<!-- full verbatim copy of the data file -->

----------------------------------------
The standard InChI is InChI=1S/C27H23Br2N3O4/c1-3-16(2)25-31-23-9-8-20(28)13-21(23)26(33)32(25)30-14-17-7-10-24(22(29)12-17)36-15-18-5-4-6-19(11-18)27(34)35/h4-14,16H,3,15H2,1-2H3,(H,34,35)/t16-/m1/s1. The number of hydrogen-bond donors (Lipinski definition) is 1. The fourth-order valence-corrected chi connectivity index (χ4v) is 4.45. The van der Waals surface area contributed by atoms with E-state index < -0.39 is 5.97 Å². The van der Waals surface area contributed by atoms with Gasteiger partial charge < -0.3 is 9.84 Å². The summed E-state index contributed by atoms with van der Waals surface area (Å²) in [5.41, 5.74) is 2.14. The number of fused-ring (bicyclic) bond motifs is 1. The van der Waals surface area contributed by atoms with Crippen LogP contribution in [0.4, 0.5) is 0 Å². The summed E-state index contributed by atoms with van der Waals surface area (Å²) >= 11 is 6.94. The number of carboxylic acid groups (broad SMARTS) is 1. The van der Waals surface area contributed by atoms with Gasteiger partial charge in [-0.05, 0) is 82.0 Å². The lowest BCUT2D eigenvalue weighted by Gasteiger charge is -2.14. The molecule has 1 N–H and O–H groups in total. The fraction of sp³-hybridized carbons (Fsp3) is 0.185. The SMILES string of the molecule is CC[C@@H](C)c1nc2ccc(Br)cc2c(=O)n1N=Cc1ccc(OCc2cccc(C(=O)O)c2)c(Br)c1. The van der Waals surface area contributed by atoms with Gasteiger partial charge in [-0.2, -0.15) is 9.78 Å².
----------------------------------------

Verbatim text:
The standard InChI is InChI=1S/C27H23Br2N3O4/c1-3-16(2)25-31-23-9-8-20(28)13-21(23)26(33)32(25)30-14-17-7-10-24(22(29)12-17)36-15-18-5-4-6-19(11-18)27(34)35/h4-14,16H,3,15H2,1-2H3,(H,34,35)/t16-/m1/s1. The number of hydrogen-bond donors (Lipinski definition) is 1. The fourth-order valence-corrected chi connectivity index (χ4v) is 4.45. The van der Waals surface area contributed by atoms with E-state index < -0.39 is 5.97 Å². The van der Waals surface area contributed by atoms with Gasteiger partial charge < -0.3 is 9.84 Å². The summed E-state index contributed by atoms with van der Waals surface area (Å²) in [5.41, 5.74) is 2.14. The number of fused-ring (bicyclic) bond motifs is 1. The van der Waals surface area contributed by atoms with Crippen LogP contribution in [0.4, 0.5) is 0 Å². The summed E-state index contributed by atoms with van der Waals surface area (Å²) >= 11 is 6.94. The number of carboxylic acid groups (broad SMARTS) is 1. The van der Waals surface area contributed by atoms with Gasteiger partial charge in [-0.05, 0) is 82.0 Å². The lowest BCUT2D eigenvalue weighted by Gasteiger charge is -2.14. The molecule has 1 N–H and O–H groups in total. The fraction of sp³-hybridized carbons (Fsp3) is 0.185. The SMILES string of the molecule is CC[C@@H](C)c1nc2ccc(Br)cc2c(=O)n1N=Cc1ccc(OCc2cccc(C(=O)O)c2)c(Br)c1. The van der Waals surface area contributed by atoms with Gasteiger partial charge in [-0.2, -0.15) is 9.78 Å².